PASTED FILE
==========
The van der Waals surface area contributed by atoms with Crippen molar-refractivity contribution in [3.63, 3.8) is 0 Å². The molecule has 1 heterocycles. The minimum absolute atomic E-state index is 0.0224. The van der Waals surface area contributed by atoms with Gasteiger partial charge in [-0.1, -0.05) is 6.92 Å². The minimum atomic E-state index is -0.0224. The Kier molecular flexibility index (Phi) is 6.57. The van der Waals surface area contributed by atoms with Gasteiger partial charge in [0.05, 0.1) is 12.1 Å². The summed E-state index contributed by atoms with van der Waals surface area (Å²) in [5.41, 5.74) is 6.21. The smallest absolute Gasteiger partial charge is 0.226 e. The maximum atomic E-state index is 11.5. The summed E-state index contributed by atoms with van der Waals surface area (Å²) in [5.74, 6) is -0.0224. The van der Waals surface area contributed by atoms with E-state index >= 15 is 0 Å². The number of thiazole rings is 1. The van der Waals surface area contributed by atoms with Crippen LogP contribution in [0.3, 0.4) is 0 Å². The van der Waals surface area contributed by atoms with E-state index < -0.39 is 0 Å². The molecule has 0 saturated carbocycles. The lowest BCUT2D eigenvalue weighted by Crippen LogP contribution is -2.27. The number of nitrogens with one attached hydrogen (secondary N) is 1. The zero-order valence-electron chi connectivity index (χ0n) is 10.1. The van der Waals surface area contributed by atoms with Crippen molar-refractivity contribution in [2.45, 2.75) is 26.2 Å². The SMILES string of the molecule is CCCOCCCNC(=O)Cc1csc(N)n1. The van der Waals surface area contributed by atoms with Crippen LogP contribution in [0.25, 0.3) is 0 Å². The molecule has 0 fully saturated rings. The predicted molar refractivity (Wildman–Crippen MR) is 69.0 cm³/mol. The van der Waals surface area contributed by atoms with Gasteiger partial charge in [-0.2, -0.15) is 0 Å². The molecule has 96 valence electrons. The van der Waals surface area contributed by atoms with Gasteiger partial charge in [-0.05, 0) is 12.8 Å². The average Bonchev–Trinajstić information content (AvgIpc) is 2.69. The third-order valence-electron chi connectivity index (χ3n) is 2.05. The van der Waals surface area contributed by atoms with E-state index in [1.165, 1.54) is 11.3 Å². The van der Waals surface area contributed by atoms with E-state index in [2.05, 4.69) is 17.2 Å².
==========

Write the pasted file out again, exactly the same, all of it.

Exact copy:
The van der Waals surface area contributed by atoms with Crippen molar-refractivity contribution in [3.63, 3.8) is 0 Å². The molecule has 1 heterocycles. The minimum absolute atomic E-state index is 0.0224. The van der Waals surface area contributed by atoms with Gasteiger partial charge in [-0.1, -0.05) is 6.92 Å². The minimum atomic E-state index is -0.0224. The Kier molecular flexibility index (Phi) is 6.57. The van der Waals surface area contributed by atoms with Gasteiger partial charge in [0.05, 0.1) is 12.1 Å². The summed E-state index contributed by atoms with van der Waals surface area (Å²) in [5.41, 5.74) is 6.21. The smallest absolute Gasteiger partial charge is 0.226 e. The maximum atomic E-state index is 11.5. The summed E-state index contributed by atoms with van der Waals surface area (Å²) in [5.74, 6) is -0.0224. The van der Waals surface area contributed by atoms with E-state index >= 15 is 0 Å². The number of thiazole rings is 1. The van der Waals surface area contributed by atoms with Crippen LogP contribution in [0.3, 0.4) is 0 Å². The van der Waals surface area contributed by atoms with E-state index < -0.39 is 0 Å². The molecule has 0 saturated carbocycles. The lowest BCUT2D eigenvalue weighted by Crippen LogP contribution is -2.27. The number of nitrogens with one attached hydrogen (secondary N) is 1. The zero-order valence-electron chi connectivity index (χ0n) is 10.1. The van der Waals surface area contributed by atoms with Crippen molar-refractivity contribution in [2.45, 2.75) is 26.2 Å². The SMILES string of the molecule is CCCOCCCNC(=O)Cc1csc(N)n1. The van der Waals surface area contributed by atoms with Crippen LogP contribution in [0.25, 0.3) is 0 Å². The molecule has 0 fully saturated rings. The predicted molar refractivity (Wildman–Crippen MR) is 69.0 cm³/mol. The van der Waals surface area contributed by atoms with Gasteiger partial charge in [-0.2, -0.15) is 0 Å². The molecule has 96 valence electrons. The van der Waals surface area contributed by atoms with Gasteiger partial charge in [-0.05, 0) is 12.8 Å². The average Bonchev–Trinajstić information content (AvgIpc) is 2.69. The third-order valence-electron chi connectivity index (χ3n) is 2.05. The van der Waals surface area contributed by atoms with E-state index in [1.165, 1.54) is 11.3 Å². The van der Waals surface area contributed by atoms with E-state index in [2.05, 4.69) is 17.2 Å².